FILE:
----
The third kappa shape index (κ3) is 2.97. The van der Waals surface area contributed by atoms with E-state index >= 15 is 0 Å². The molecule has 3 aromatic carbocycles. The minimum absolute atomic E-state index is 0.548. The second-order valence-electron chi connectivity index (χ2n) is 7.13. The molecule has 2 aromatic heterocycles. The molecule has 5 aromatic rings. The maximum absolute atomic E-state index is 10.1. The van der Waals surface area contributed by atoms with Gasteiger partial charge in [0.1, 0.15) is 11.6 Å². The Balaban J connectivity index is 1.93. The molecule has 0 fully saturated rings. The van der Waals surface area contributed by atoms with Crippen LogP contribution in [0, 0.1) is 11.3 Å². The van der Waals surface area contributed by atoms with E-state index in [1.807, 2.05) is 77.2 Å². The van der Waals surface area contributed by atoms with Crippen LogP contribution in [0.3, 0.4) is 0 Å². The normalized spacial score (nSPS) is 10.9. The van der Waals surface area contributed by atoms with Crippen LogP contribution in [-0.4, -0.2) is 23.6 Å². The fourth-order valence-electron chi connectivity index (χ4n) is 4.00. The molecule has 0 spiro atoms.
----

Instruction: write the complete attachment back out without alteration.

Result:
The third kappa shape index (κ3) is 2.97. The van der Waals surface area contributed by atoms with E-state index >= 15 is 0 Å². The molecule has 3 aromatic carbocycles. The minimum absolute atomic E-state index is 0.548. The second-order valence-electron chi connectivity index (χ2n) is 7.13. The molecule has 2 aromatic heterocycles. The molecule has 5 aromatic rings. The maximum absolute atomic E-state index is 10.1. The van der Waals surface area contributed by atoms with Gasteiger partial charge in [0.1, 0.15) is 11.6 Å². The Balaban J connectivity index is 1.93. The molecule has 0 fully saturated rings. The van der Waals surface area contributed by atoms with Crippen LogP contribution in [0, 0.1) is 11.3 Å². The van der Waals surface area contributed by atoms with E-state index in [1.807, 2.05) is 77.2 Å². The van der Waals surface area contributed by atoms with Crippen LogP contribution in [0.3, 0.4) is 0 Å². The normalized spacial score (nSPS) is 10.9. The van der Waals surface area contributed by atoms with Crippen LogP contribution in [-0.4, -0.2) is 23.6 Å². The fourth-order valence-electron chi connectivity index (χ4n) is 4.00. The molecule has 0 spiro atoms.